Nothing’s worse than not having windshield washer when you need it.  Fill your windshield washer reservoir before you head out for the holidays.  Check your windshield wipers to confirm they can clean your windshield.

If your transmission fluid hasn’t been flushed (ever), schedule an appointment with your mechanic.  Your car uses transmission fluid to shift gears, so a dirty transmission fluid can cause a very expensive transmission failure—and a huge headache when you’re stranded while trying to get to your holiday fun. To keep your transmission shifting, and you on the road, make an appointment to have your transmission fluid flushed every 30-60,000 miles (or as low as 15,000 miles for workhorse vehicles).

Emergency winter car kit

You never know what’s going to happen when you head to your Christmas celebration.  Prepare for the unexpected with an emergency travel kit. Double check to make sure you have the number of a tow truck in your cell phone, and on a card just in case you have a low cell battery.

What should be in your emergency winter kit:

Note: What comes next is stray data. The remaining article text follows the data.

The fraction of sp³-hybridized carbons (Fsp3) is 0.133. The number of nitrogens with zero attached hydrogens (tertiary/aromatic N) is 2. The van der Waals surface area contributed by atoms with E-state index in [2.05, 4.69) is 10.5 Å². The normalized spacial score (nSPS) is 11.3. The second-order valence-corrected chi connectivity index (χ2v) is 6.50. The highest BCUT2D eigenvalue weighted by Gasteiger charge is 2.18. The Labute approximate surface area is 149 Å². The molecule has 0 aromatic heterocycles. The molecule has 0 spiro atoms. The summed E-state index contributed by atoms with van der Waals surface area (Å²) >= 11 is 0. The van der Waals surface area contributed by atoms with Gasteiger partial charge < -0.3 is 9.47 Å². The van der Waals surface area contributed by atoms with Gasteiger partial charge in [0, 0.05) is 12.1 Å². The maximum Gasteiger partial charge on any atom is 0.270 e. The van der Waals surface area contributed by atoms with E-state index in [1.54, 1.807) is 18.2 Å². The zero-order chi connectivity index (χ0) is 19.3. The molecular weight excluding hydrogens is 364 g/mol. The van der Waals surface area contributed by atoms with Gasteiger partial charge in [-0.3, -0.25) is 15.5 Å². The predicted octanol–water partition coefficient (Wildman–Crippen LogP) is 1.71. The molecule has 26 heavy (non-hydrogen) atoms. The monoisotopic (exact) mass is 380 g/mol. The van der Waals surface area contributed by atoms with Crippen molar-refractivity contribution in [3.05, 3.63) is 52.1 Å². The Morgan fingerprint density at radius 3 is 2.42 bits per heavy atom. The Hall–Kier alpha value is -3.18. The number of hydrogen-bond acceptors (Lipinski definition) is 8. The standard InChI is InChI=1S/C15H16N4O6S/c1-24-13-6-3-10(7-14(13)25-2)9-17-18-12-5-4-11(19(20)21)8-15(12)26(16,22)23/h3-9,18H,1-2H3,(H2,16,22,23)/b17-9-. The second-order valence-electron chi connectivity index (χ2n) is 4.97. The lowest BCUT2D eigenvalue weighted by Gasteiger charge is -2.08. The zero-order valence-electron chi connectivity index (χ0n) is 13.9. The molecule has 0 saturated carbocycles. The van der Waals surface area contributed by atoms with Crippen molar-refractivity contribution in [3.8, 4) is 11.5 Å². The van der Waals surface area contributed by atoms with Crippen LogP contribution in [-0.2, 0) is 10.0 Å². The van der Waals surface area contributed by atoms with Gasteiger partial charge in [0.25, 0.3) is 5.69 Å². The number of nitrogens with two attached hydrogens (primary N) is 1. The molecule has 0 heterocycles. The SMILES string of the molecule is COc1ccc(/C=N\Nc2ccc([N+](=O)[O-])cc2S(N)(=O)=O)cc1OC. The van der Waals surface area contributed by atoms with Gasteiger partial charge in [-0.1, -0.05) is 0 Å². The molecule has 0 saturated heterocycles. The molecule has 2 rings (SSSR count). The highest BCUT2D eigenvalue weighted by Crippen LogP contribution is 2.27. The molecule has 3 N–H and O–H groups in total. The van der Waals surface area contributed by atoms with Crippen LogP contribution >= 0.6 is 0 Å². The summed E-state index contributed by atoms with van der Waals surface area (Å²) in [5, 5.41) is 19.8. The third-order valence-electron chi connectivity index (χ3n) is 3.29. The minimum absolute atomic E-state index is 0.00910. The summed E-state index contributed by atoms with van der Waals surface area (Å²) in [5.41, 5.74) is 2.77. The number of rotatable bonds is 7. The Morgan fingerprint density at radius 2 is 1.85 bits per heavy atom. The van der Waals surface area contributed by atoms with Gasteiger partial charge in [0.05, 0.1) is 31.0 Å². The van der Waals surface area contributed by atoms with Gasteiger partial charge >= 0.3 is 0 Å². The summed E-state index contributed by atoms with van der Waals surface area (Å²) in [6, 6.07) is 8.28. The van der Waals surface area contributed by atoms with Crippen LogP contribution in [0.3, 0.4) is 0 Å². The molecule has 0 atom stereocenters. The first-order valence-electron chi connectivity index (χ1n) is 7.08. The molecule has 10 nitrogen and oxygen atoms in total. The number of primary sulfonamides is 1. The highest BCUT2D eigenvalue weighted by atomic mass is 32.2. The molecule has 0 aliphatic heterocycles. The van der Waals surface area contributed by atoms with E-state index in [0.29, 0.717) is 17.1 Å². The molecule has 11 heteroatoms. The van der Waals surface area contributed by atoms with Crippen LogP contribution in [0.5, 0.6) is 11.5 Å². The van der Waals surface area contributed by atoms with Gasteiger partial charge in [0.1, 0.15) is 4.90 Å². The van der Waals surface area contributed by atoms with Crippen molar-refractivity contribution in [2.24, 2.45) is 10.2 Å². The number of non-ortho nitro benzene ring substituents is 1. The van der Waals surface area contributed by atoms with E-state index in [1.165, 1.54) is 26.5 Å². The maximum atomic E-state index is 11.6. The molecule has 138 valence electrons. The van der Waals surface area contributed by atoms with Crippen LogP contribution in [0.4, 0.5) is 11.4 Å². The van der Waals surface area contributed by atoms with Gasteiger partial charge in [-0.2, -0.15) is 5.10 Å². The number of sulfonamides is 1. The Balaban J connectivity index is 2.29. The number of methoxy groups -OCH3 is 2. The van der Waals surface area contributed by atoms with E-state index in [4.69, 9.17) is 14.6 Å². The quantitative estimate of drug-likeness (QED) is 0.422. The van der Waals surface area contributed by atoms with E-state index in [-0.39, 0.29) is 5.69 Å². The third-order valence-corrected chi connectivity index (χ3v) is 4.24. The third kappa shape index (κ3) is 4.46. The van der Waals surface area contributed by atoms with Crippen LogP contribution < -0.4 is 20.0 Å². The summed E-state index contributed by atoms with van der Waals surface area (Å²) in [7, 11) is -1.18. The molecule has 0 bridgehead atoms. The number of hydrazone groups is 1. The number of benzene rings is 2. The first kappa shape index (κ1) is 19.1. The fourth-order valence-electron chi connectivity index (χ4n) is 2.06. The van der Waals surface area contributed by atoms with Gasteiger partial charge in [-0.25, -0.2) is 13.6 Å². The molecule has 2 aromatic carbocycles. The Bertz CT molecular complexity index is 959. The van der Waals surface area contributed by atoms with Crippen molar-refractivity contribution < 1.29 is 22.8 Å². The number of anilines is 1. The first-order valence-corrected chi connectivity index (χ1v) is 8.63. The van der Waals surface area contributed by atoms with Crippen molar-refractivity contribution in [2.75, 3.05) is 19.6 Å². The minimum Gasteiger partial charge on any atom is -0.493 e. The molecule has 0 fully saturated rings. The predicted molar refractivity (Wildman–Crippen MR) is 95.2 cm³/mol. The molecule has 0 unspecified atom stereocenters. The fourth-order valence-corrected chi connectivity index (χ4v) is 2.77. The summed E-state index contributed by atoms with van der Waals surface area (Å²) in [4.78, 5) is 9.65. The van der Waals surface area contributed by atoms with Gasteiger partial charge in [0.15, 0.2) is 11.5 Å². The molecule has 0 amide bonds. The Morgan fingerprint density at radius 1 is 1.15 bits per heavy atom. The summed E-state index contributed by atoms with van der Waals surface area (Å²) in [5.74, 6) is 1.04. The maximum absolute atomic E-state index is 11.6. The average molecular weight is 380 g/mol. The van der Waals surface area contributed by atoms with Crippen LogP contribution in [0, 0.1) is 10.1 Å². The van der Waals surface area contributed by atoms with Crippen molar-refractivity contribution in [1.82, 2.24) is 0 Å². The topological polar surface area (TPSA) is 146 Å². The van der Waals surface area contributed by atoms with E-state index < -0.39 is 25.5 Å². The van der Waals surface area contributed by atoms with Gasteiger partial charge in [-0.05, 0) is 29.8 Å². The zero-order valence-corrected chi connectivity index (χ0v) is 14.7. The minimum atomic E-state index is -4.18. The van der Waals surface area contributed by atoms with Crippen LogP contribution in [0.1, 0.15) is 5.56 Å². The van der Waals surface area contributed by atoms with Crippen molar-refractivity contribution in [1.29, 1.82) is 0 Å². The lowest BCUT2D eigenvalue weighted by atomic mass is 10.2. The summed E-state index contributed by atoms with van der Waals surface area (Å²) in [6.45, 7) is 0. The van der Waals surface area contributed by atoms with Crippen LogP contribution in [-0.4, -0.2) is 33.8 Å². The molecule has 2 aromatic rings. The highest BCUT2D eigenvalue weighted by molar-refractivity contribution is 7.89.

• Flashlight (with new batteries)
  • Blanket
  • Jack and lug wrench (if not already in your vehicle)
  • Jumper cables
  • Boots
  • Shovel
  • First aid kit
  • Cell phone charger

10 COOL Gifts for the Car Lover in Your Life

decorated christmas tree with gifts for car nut underneathCar lover. Car nut.  Car geek.  There are a million different terms for the car lover in your life, all of which can leave you at a loss for what to get for the gift recipient who loves their car more than themselves.  That’s why we’ve compiled a list of gifts for the car lover in your life, put together by car lovers for car lovers.

Floor mats

Help your car lover’s beloved stay pristine with new floor mats.  Be selective about your purchase; not just any floor mates are good enough for your car lover.  Instead, look for mats that are specially measured and manufactured for their “baby.”

No more cold concrete floors

When the temperatures drop, even the biggest car lover appreciates a few months of NOT having to lay on those freezing concrete floors.  Give your car lover a gift certificate for oil changes and other work this winter—done by a mechanic they trust—so they don’t have to freeze working on their car.

Good detail

Give your car lover the gift that keeps giving: a quality car detailing.  If you want to get rid of the scuff that you left on their car (and stop hearing about it), give them a gift certificate to give their baby the deep cleaning they feel it deserves.

Snow tires